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Prediction of carcinogenic potential of chemicals using repeated-dose (13-week) toxicity data

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Author: Woutersen, R.A. · Soffers, A.E.M.F. · Kroese, E.D. · Krul, C.A.M. · Laan, J.W. van der · Benthem, J. van · Luijten, M.
Source:Regulatory Toxicology and Pharmacology, 81, 242-249
Identifier: 572619
doi: doi:10.1016/j.yrtph.2016.09.003
Keywords: Biology · Carcinogenicity · Non-genotoxic carcinogens · Predictivity · Preneoplastic lesions · Rat · Risk assessment · Sub-chronic toxicity · Tumours · Biomedical Innovation · Healthy Living · Life · RAPID - Risk Analysis for Products in Development · ELSS - Earth, Life and Social Sciences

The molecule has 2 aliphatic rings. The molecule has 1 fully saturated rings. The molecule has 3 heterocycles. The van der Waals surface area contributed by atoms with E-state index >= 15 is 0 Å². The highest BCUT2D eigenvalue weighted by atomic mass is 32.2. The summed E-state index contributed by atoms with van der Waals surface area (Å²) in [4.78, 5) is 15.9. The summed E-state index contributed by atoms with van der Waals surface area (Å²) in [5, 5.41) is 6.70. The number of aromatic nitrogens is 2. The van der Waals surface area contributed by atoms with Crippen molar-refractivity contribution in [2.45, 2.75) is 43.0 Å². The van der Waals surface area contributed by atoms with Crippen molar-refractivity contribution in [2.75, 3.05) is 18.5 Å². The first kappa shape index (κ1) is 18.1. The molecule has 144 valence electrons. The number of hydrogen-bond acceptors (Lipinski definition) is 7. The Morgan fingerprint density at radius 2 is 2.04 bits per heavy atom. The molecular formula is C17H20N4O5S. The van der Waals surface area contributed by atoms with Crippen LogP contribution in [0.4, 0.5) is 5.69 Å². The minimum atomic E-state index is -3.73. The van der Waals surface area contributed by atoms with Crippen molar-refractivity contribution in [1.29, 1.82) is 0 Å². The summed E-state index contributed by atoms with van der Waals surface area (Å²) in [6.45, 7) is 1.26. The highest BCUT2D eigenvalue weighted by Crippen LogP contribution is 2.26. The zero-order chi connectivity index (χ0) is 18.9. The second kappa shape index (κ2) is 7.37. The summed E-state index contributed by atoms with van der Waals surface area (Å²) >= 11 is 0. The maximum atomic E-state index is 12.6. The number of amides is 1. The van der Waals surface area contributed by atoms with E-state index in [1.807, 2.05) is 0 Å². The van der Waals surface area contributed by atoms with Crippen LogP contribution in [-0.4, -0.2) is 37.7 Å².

Sub-chronic toxicity studies of 163 non-genotoxic chemicals were evaluated in order to predict the tumour outcome of 24-month rat carcinogenicity studies obtained from the EFSA and ToxRef databases. Hundred eleven of the 148 chemicals that did not induce putative preneoplastic lesions in the sub-chronic study also did not induce tumours in the carcinogenicity study (True Negatives). Cellular hypertrophy appeared to be an unreliable predictor of carcinogenicity. The negative predictivity, the measure of the compounds evaluated that did not show any putative preneoplastic lesion in de sub-chronic studies and were negative in the carcinogenicity studies, was 75%, whereas the sensitivity, a measure of the sub-chronic study to predict a positive carcinogenicity outcome was only 5%. The specificity, the accuracy of the sub-chronic study to correctly identify non-carcinogens was 90%. When the chemicals which induced tumours generally considered not relevant for humans (33 out of 37 False Negatives) are classified as True Negatives, the negative predictivity amounts to 97%. Overall, the results of this retrospective study support the concept that chemicals showing no histopathological risk factors for neoplasia in a sub-chronic study in rats may be considered non-carcinogenic and do not require further testing in a carcinogenicity study. © 2016 The Author(s)